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27
Searching for a black hole in arbitrary networks
 Distributed Computing
, 2002
"... Consider a networked environment, supporting mobile agents, where there is a black hole: a harmful host that disposes of visiting agents upon their arrival, leaving no observable trace of such a destruction. The black hole search problem is the one of assembling a team of asynchronous mobile agents, ..."
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Cited by 49 (25 self)
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Consider a networked environment, supporting mobile agents, where there is a black hole: a harmful host that disposes of visiting agents upon their arrival, leaving no observable trace of such a destruction. The black hole search problem is the one of assembling a team of asynchronous mobile agents, executing the same protocol and communicating by means of whiteboards, to successfully identify the location of the black hole; we are concerned with solutions that are generic (i.e., topologyindependent). We establish tight bounds on the size of the team (i.e., the number of agents), and the cost (i.e., the number of moves) of a sizeoptimal solution protocol. These bounds depend on the a priori knowledge the agents have about the network, and on the consistency of the local labellings. In particular, we prove that: with topological ignorance ∆ + 1 agents are needed and suffice, and the cost is Θ(n 2), where ∆ is the maximal degree of a node and n is the number of nodes in the network; with topological ignorance but in presence of sense of direction only two agents suffice and the cost is Θ(n 2); and with complete topological knowledge only two agents suffice and the cost is Θ(n log n). All the upperbound proofs are constructive.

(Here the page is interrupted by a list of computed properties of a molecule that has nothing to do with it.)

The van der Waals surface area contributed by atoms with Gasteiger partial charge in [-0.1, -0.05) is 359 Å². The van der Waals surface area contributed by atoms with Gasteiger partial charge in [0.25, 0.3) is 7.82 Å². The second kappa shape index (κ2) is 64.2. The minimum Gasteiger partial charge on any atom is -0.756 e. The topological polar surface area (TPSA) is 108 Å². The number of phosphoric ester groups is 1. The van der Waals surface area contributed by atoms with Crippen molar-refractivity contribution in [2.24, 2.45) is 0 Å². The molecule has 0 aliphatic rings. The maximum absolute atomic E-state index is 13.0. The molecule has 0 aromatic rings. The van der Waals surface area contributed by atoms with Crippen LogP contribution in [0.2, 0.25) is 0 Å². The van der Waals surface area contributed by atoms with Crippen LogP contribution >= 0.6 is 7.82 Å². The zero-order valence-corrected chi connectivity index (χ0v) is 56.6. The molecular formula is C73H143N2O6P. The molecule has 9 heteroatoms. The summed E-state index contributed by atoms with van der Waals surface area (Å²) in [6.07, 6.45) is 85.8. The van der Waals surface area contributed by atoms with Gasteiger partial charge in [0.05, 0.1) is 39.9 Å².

Hardness and approximation results for black hole search in arbitrary graphs
 In Proc. 12th Coll. on Structural Information and Communication complexity (SIROCCO’05
, 2005
"... Abstract. A black hole is a highly harmful stationary process residing in a node of a network and destroying all mobile agents visiting the node, without leaving any trace. We consider the task of locating a black hole in a (partially) synchronous arbitrary network, assuming an upper bound on the ti ..."